Subject: MAX Digest - 6 Jun 1998 to 7 Jun 1998
Date: Mon, 8 Jun 1998 00:00:24 -0400
From: Automatic digest processor 
Reply-To: MAX - interactive music/multimedia standard environments
     
To: Recipients of MAX digests 

There are 8 messages totalling 290 lines in this issue.

Topics of the day:

  1. 
  2. powerbook interfaces/ports
  3. Draw Controllers
  4. MAX Digest - 5 Jun 1998 to 6 Jun 1998
  5. TAN: AOK and OK
  6. list of 1's and 0's -> Binary
  7. A-OK
  8. fft

----------------------------------------------------------------------

Date:    Sat, 6 Jun 1998 21:24:20 -0700
From:    Elliot Anderson 
Subject: 

        What is the easiest way to convert a list of 1's and 0's to a binary
number?  I'm using Bill Vorn's life tools.  The output of the objects is a
list of numbers, in my case 1's and 0's.  I want to combine the output to a
binary numerical value.

Thanks,
Elliot Anderson

Elliot W. Anderson
Lecturer Art, Electronic Media,
University of California at Santa Cruz
ewanders@sirius.com

http://www.sirius.com/~ewanders/

------------------------------

Date:    Sun, 7 Jun 1998 01:01:53 -0500
From:    Johnny DeKam 
Subject: powerbook interfaces/ports

This is just a prediction - (and yes, even a wish)

The multichannel audio for powerbook discussion sparked a thought in my head
which we very well may see implemented,

IEEE 1393 (aka Firewire) which is currently becoming a widespread standard
for Digital Video transfer, would make a robust digital audio interface, and
since it was invented by Apple, it is quite possible that it could be
implemented in future powerbooks, or as a PCMCIA card.

This is reinforced by the fact that some recent multichannel audio devices
are beginning to incorporate IEEE 1394.  The New MOTU digital audio
interface allows you to chain multiple boxes via Firewire.  Other
manufacturers are looking at using Firewire to be the complete, standard AV
interface for all devices... right down to the consumer level.  Even the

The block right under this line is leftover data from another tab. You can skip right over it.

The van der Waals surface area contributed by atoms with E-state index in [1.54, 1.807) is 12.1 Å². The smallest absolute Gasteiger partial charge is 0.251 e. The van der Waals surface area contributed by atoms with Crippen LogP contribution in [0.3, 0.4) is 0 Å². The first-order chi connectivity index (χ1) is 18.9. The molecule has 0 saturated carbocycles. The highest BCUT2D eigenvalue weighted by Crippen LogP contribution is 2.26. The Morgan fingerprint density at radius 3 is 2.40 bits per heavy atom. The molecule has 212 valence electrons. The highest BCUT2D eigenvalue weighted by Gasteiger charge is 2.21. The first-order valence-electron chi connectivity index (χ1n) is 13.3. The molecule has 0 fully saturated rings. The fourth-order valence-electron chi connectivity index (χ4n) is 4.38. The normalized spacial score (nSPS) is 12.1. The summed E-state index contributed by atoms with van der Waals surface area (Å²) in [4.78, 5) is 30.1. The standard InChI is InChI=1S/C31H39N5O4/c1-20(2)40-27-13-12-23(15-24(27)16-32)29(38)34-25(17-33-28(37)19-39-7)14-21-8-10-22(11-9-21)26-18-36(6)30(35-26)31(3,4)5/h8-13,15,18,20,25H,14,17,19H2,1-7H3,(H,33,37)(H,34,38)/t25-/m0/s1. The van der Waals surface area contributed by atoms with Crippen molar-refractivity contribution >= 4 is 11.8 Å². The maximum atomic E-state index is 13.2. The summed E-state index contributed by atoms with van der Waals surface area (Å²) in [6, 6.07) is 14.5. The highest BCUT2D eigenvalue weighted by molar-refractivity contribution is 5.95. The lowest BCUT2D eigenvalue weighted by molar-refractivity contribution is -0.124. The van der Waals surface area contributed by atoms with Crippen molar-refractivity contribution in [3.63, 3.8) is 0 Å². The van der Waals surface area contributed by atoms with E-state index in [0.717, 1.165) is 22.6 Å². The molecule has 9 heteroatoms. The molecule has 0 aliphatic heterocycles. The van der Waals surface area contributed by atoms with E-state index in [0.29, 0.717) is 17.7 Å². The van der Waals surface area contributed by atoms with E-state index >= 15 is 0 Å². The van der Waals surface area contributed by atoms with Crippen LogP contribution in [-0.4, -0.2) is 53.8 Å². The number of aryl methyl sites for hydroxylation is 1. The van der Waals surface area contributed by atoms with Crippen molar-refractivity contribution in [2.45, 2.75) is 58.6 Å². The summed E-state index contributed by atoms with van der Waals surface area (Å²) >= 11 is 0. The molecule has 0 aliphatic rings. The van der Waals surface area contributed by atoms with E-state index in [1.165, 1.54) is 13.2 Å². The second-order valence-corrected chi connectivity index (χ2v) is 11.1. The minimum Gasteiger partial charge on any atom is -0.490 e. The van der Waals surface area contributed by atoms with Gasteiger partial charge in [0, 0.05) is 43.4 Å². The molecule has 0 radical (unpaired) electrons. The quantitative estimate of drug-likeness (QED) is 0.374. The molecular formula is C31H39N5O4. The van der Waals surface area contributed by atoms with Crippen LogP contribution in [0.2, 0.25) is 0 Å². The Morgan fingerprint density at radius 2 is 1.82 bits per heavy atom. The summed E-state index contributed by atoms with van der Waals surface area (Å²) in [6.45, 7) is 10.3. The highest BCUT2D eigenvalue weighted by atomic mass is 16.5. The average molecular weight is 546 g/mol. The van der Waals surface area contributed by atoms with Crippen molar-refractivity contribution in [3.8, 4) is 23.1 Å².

lowest grade implementation of Firewire gives 100 MB/s of bandwidth, with
200 MB/s possible now, and projected bandwidth reaching 1 gig/sec.

OK its vaporware, (or is it?) --  I'm currently using a Firewire based video
editing system, and I nearly invested in my own DV camera as an alternative
to DAT, because I could get stereo 16 bit 48k audio and download it right to
my drive just like DAT/SPDIF -- and I get Digital Video on top of that!

I guess what I'm really saying is that this is a great technology, which can
be used in many ways, and has a very open architecture, high bandwidth and
already has an emerging foothold in the AV world.

I would like to see a multichannel audio box for Firewire, and a Firewire on
every computer, and recording device... it might do for AV what MIDI did for
electronic music/synthesizers.

Mention it the next time you talk to (insert favorite hardware vendor here).

Johnny DeKam

------------------------------

Date:    Sun, 7 Jun 1998 12:07:13 +0200
From:    Oeyvind Brandtsegg 
Subject: Draw Controllers

Do anyone out there know of a max object that have the same (or some of
the same) functionality as a common "Draw midi controllers" sequencer
window, found in many commercial sequencers' graphic editing.

Oeyvind Brandtsegg
mailto:obrandts@online.no

------------------------------

Date:    Sun, 7 Jun 1998 10:58:11 +0100
From:    Lawrence Casserley 
Subject: Re: MAX Digest - 5 Jun 1998 to 6 Jun 1998

In message <897192269.209757.0@vm1.mcgill.ca>, Automatic digest
processor  writes